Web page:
Inside Badfinger’s Warner Bros. era
Things had really started to go south for Badfinger near the end of their run on Apple Records.
Despite scoring three Top 10 and one Top 20 hits, money had been siphoned from them by their ruthless manager, and a general interest in them was waning. Fortunately one label was interested: Warner Brothers, to whom the band was signed and subsequently released two most excellent albums, and also fortunately, Real Gone Music has deigned to reissue them both, complete with scads of bonus tracks, featuring demos and alternate mixes of most of the tracks on the albums.
The self-titled Badfinger album, at the suggestion of Badfinger bassist Tom Evans, had originally been titled For Love Or Money (test pressings had been sent out with that title-I even saw a review of the album with that title), but at the last minute Warners put the kibosh on that, along with the corresponding artwork, and settled on the self-title. The album–compared to most Badfinger output–is rather laid-back, but Chris Thomas’ fairly murky production creates a really nice vibe. The opening track, “I Miss You”, is one of Pete Ham’s greatest ballads and should have been a hit, but alas that was not to be. Pete also shines with the fine uptempo “Shine On” and another wonderful ballad, “Lonely You”. Guitarist Joey Molland, who had really begun to show his songwriting chops on Straight Up, comes up golden here with “Love Is Easy” (which, although a great tune, was a poor choice for a single), “Island” and “Give It Up”, and drummer Mike Gibbins chimes in with a rare songwriting credit, the folky “My Heart Goes Out.” Badfinger was a really solid effort, but was merely a prelude to what came next.
Many RNRG readers know about the tragic story surrounding Badfinger’s second Warner Bros. album, Wish You Were Here, how it was released with great fanfare, only to not be promoted and pulled from the shelves after only seven weeks due to the aforementioned manager, Stan Polley, embezzling funds meant for Warner Brothers. It’s utterly amazing that the band, who already were in turmoil over management/label transgressions, were able to make what many consider to be the best album of their careers, but indeed they did.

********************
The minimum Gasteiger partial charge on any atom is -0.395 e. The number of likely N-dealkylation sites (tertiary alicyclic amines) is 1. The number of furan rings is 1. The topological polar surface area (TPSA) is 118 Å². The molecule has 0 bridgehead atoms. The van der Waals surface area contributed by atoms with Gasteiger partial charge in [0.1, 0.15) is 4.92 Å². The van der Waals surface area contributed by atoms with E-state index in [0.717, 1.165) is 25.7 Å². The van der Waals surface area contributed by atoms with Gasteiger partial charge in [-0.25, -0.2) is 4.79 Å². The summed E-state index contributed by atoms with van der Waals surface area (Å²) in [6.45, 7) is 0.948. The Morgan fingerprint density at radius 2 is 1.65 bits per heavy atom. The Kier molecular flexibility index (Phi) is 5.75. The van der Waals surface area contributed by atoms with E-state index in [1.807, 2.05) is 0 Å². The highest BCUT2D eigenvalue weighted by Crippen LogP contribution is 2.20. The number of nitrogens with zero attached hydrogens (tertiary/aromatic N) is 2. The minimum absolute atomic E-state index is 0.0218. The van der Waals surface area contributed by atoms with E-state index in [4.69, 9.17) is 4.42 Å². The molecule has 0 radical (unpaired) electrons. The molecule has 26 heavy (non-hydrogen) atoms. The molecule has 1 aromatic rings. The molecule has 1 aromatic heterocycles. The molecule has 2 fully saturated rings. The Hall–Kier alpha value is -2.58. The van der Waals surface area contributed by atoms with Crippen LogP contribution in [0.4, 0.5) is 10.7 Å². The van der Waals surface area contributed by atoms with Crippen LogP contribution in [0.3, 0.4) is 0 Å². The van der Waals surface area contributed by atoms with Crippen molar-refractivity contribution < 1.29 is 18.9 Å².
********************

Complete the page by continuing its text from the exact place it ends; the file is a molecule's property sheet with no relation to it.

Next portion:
Despite all of the pessimism, Wish You Were Here absolutely bursts with musical optimism, being a lot more rockin’ than its predecessor and containing some of Badfinger’s most amazing melodies. Songs like “Dennis”, “Know One Knows” (sic), “Just A Chance”, “In The Meantime/Some Other Time”, “Meanwhile Back At The Ranch/Should I Smoke” and…well, pretty much everything on the album are would-be classics; it’s a shame that we’ll never know how the album could have done chartwise, and whether or not any bit hits might have sprung from it.
Despite being works in progress, the bonus tracks on Badfinger are almost fully realized recordings, and could have served as an album unto themselves. The alternate mixes on the Wish You Were Here bonuses add instruments and vocals which weren’t on the released recordings; occasionally they don’t really work, but often they do, and to paraphrase Pete Ham, their so fine (see what I did there?).
Tragically, despite the fact that Wish You Were Here was virtually stillborn due to non-judicious business, Badfinger never really found out about that. Pete Ham, being the leader of the band, took it all very personally, and it’s likely that this was one of the factors which led to his suicide the following year. We’ll never know how much more greatness he had in him, but thankfully we have these two wonderful albums, along with their past work, to enjoy.